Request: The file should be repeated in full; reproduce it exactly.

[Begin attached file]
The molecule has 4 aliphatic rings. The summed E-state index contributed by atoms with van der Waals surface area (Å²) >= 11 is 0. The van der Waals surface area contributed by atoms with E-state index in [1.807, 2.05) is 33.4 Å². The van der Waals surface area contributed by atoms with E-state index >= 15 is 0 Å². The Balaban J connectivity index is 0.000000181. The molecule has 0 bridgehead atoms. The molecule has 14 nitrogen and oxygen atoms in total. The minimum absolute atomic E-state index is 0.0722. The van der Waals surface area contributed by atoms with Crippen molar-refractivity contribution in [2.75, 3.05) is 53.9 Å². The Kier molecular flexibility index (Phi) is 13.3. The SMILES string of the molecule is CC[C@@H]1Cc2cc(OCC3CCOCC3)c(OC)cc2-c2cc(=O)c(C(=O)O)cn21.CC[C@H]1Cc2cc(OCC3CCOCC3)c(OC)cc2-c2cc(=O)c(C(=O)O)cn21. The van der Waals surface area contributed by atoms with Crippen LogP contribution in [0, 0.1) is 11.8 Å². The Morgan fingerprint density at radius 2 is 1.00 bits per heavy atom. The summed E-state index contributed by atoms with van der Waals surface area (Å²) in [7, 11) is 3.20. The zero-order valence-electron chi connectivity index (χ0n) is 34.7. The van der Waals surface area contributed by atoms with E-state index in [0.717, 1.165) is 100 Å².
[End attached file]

The molecule has 4 aliphatic rings. The summed E-state index contributed by atoms with van der Waals surface area (Å²) >= 11 is 0. The van der Waals surface area contributed by atoms with E-state index in [1.807, 2.05) is 33.4 Å². The van der Waals surface area contributed by atoms with E-state index >= 15 is 0 Å². The Balaban J connectivity index is 0.000000181. The molecule has 0 bridgehead atoms. The molecule has 14 nitrogen and oxygen atoms in total. The minimum absolute atomic E-state index is 0.0722. The van der Waals surface area contributed by atoms with Crippen molar-refractivity contribution in [2.75, 3.05) is 53.9 Å². The Kier molecular flexibility index (Phi) is 13.3. The SMILES string of the molecule is CC[C@@H]1Cc2cc(OCC3CCOCC3)c(OC)cc2-c2cc(=O)c(C(=O)O)cn21.CC[C@H]1Cc2cc(OCC3CCOCC3)c(OC)cc2-c2cc(=O)c(C(=O)O)cn21. The van der Waals surface area contributed by atoms with Crippen LogP contribution in [0, 0.1) is 11.8 Å². The Morgan fingerprint density at radius 2 is 1.00 bits per heavy atom. The summed E-state index contributed by atoms with van der Waals surface area (Å²) in [7, 11) is 3.20. The zero-order valence-electron chi connectivity index (χ0n) is 34.7. The van der Waals surface area contributed by atoms with E-state index in [0.717, 1.165) is 100 Å².